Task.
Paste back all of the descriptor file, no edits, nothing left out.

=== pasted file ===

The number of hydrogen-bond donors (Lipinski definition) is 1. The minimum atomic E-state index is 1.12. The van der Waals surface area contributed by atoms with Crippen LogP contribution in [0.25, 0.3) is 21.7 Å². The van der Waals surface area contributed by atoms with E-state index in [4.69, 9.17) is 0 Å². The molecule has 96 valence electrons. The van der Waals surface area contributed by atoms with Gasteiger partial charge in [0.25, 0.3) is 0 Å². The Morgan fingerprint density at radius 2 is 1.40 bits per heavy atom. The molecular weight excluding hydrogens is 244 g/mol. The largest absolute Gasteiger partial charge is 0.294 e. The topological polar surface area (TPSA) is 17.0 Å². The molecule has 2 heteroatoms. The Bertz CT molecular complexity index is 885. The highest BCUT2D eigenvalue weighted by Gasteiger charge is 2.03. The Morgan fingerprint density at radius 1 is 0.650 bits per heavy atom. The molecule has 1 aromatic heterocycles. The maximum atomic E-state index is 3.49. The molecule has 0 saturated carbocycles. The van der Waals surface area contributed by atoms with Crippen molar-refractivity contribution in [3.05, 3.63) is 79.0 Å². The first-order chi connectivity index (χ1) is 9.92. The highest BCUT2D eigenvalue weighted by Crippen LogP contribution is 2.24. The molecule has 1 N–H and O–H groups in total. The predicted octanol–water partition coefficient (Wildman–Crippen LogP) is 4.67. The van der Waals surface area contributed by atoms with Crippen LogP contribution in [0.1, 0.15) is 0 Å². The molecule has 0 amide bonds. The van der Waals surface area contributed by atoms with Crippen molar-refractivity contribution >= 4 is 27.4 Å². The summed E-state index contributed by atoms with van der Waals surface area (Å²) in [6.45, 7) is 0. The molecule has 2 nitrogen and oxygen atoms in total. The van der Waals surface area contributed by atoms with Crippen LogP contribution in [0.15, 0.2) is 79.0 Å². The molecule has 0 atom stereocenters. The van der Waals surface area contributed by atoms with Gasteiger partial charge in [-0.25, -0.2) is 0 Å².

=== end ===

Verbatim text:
The number of hydrogen-bond donors (Lipinski definition) is 1. The minimum atomic E-state index is 1.12. The van der Waals surface area contributed by atoms with Crippen LogP contribution in [0.25, 0.3) is 21.7 Å². The van der Waals surface area contributed by atoms with E-state index in [4.69, 9.17) is 0 Å². The molecule has 96 valence electrons. The van der Waals surface area contributed by atoms with Gasteiger partial charge in [0.25, 0.3) is 0 Å². The Morgan fingerprint density at radius 2 is 1.40 bits per heavy atom. The molecular weight excluding hydrogens is 244 g/mol. The largest absolute Gasteiger partial charge is 0.294 e. The topological polar surface area (TPSA) is 17.0 Å². The molecule has 2 heteroatoms. The Bertz CT molecular complexity index is 885. The highest BCUT2D eigenvalue weighted by Gasteiger charge is 2.03. The Morgan fingerprint density at radius 1 is 0.650 bits per heavy atom. The molecule has 1 aromatic heterocycles. The maximum atomic E-state index is 3.49. The molecule has 0 saturated carbocycles. The van der Waals surface area contributed by atoms with Crippen molar-refractivity contribution in [3.05, 3.63) is 79.0 Å². The first-order chi connectivity index (χ1) is 9.92. The highest BCUT2D eigenvalue weighted by Crippen LogP contribution is 2.24. The molecule has 1 N–H and O–H groups in total. The predicted octanol–water partition coefficient (Wildman–Crippen LogP) is 4.67. The van der Waals surface area contributed by atoms with Crippen LogP contribution in [0.1, 0.15) is 0 Å². The molecule has 0 amide bonds. The van der Waals surface area contributed by atoms with Crippen molar-refractivity contribution >= 4 is 27.4 Å². The summed E-state index contributed by atoms with van der Waals surface area (Å²) in [6.45, 7) is 0. The molecule has 2 nitrogen and oxygen atoms in total. The van der Waals surface area contributed by atoms with Crippen LogP contribution in [0.15, 0.2) is 79.0 Å². The molecule has 0 atom stereocenters. The van der Waals surface area contributed by atoms with Gasteiger partial charge in [-0.25, -0.2) is 0 Å².